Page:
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This string/percussion trio explores textures on these twenty-six brief tracks. Some are briefer than others: "See for Yourself" is the longest at 9:28, and "Emphasis" is almost nine minutes. But eleven tracks are under two minutes long.
Eschewing melodic and rhythmic continuity, John Russell (guitar), Maarten Altena (cello, bass), and Terry Day (percussion), build up small clusters of sound in these small spaces, relying mostly on the percussive possibilities of each instrument. Occasionally, however, Russell coaxes some clear bell-like tones from his guitar, and Altena picks up the bow, and the proceedings become a bit more immediately accessible.
But that isn't to say that for the most part this is utterly forbidding stuff. Its logic unfolds as one listens closely. The small palettes afford room to explore all kinds of sonic adventures: "Age for Retirement" pits the highest-pitched squeaks against low bass scrapings; "Emphasis" veers toward almost country guitar without ever skirting into tonality, as "Half a Nicker" toys with classicism; "Cue for Something" has a stentorian drama and air of announcement (but indeed, for what?); and so on through the disc.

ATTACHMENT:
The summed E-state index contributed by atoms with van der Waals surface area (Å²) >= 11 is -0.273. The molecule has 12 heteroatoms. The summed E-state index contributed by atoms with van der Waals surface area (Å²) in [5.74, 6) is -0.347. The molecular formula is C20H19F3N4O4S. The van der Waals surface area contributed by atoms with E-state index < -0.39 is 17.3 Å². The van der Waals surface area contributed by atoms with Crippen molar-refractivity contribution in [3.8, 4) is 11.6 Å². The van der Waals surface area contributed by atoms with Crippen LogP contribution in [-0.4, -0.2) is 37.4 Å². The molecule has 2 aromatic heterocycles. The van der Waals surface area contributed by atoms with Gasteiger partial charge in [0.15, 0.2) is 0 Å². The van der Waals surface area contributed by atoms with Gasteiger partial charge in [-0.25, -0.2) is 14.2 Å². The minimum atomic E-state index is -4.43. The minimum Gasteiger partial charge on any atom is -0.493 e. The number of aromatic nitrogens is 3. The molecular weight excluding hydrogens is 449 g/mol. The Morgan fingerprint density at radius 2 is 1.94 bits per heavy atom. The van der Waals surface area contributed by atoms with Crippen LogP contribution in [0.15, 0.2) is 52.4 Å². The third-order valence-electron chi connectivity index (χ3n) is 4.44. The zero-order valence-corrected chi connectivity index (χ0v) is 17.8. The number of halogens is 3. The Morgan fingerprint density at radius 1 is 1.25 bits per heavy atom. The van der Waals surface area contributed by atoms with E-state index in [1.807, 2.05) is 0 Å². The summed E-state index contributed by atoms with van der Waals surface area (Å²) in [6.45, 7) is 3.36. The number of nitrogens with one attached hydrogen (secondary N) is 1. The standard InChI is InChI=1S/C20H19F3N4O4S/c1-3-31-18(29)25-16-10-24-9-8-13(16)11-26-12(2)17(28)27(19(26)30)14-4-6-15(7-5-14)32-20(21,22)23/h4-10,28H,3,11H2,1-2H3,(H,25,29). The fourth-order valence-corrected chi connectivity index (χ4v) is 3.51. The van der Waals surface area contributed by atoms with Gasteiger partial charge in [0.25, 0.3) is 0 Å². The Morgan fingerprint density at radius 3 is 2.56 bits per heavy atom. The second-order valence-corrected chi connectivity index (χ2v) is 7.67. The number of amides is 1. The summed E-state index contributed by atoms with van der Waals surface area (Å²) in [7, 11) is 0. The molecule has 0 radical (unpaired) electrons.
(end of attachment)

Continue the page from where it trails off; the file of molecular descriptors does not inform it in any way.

Thus for the adventurous, The Fairly Young Bean will be full of realized possibilities.
John Russell, ac g; Maarten Altena, cel, b, vcl; Terry Day, perc, vcl.
Track listing: Aphorism / Before Long / See for Yourself / Defer Judgment / Heave a Brick / Effervescence / Chief of Police / Age for Retirement / Hyphenated / Javelin / Cafeteria / Hell for Leather / Emphasis / Envelope / Over the Top / Performing / Cue for Something / Half a Nicker / As Far as We Go / Tea for Three / Euphemism / Viva la Difference / Double You for the Kitty / Eggs for Breakfast / Wife or Mistress / Said for Effect.
I love jazz because anything is possible; it has few rules and the best jazz breaks those ones. I prefer free improv because it doesn't really have any rules at all.
I was first exposed to jazz in my teens (in the late sixties).
The first jazz record I bought was Filles de Kilimanjaro by Miles Davis, shortly followed by Extrapolation by John McLaughlin.
My advice to new listeners is to listen as widely as possible and not to make snap judgments--stick with it.